In recent years, I’ve gone to the Rose Bowl in Pasadena on New Years Eve to paint a float before it hits the parade route on Colorado Blvd. This year, my chosen float was Tuxedo Air. If you look at this painting, you might say, “The float is already on the parade route.” Well, that’s just the magic of plein air painting.
I was out early on New Years Eve to capture as many sites as possible while I had light. My first stop was the Wrigley Mansion, which is also the headquarters for the Tournament of Roses. My next stop was Colorado Blvd., where I was treated to a classic car show. After completing this painting, I walked further east on Colorado Blvd to work on the painting you see here. My initial thought was to paint the buildings, leaving the lower right of the watercolor page unfinished. I would then return the next day and paint in a float as it actually traveled down Colorado Blvd. However, when I arrived at the Rose Bowl to do a fourth painting for the day, I saw the float, Tuxedo Air, I decided to put it into the previous painting as though it was painted during the parade.
There were several reasons I chose to put Tuxedo Air in the painting as I did. First, I was not certain I would return on the following day of the parade. I remember previous times painting at the parade; it was very cold and somewhat challenging to get close to the parade route unless I arrived by 7:00 am. Next, the shape of Tuxedo Air seemed to fit in nicely in the space available in my third painting. Finally, and most importantly, I have discovered over the years of painting at festive events, that most people are not predisposed to talk about spiritual matters. Since that’s the primary reason I go out to paint, I figured I’d give it and myself a rest.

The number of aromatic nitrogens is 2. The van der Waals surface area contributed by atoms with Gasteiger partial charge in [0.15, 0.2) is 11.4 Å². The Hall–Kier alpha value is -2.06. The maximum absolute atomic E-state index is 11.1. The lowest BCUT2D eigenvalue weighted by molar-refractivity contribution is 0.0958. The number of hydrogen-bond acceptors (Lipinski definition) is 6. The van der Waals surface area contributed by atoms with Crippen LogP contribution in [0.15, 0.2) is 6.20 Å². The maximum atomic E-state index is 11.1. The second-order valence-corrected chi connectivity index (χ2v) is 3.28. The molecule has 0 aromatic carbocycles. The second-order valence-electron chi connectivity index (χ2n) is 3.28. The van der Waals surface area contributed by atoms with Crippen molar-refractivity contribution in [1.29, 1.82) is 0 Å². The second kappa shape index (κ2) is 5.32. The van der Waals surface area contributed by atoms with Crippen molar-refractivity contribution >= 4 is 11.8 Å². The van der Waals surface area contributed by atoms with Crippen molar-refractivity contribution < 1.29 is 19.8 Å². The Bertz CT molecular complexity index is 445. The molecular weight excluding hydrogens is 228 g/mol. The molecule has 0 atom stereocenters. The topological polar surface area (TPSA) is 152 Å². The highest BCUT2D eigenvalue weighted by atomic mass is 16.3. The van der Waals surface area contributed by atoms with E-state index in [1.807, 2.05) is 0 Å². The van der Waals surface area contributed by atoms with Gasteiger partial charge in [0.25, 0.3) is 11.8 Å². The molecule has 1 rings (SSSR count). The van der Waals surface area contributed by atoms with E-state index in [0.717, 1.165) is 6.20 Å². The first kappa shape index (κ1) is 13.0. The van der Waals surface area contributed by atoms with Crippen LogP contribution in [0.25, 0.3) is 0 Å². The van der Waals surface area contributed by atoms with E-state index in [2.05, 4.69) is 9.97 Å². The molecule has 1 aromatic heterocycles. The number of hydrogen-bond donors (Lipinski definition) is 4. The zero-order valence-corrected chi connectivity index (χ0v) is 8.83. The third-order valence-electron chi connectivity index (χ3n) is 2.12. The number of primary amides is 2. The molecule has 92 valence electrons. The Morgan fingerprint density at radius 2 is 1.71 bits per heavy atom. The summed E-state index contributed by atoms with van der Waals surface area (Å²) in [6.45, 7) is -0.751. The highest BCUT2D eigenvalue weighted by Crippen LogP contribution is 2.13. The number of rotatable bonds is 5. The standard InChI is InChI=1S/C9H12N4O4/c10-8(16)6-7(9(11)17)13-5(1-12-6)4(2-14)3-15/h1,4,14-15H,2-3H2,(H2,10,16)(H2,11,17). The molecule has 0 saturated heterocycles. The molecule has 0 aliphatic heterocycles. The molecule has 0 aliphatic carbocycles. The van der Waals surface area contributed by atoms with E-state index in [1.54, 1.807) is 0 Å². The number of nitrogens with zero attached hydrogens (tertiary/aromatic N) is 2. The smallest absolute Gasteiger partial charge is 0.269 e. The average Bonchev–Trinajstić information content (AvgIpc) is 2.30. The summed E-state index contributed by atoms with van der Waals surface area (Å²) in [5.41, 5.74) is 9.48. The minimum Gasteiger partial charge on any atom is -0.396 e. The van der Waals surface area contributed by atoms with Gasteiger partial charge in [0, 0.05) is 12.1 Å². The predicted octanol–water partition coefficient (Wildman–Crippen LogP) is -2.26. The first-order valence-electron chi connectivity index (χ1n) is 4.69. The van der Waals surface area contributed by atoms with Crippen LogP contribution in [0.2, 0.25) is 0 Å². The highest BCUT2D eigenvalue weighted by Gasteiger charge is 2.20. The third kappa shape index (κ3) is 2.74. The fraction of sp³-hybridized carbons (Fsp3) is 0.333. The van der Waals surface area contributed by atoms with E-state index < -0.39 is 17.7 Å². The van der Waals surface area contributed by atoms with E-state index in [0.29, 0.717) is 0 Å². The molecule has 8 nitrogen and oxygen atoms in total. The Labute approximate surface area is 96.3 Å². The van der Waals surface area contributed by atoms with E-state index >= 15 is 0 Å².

When I returned home and did a Google search to learn more about the float, Tuxedo Air. I discovered that it was built entirely by students from two Cal Poly universities, San Louis Obispo, and Cal Polly Pomona. Great job students!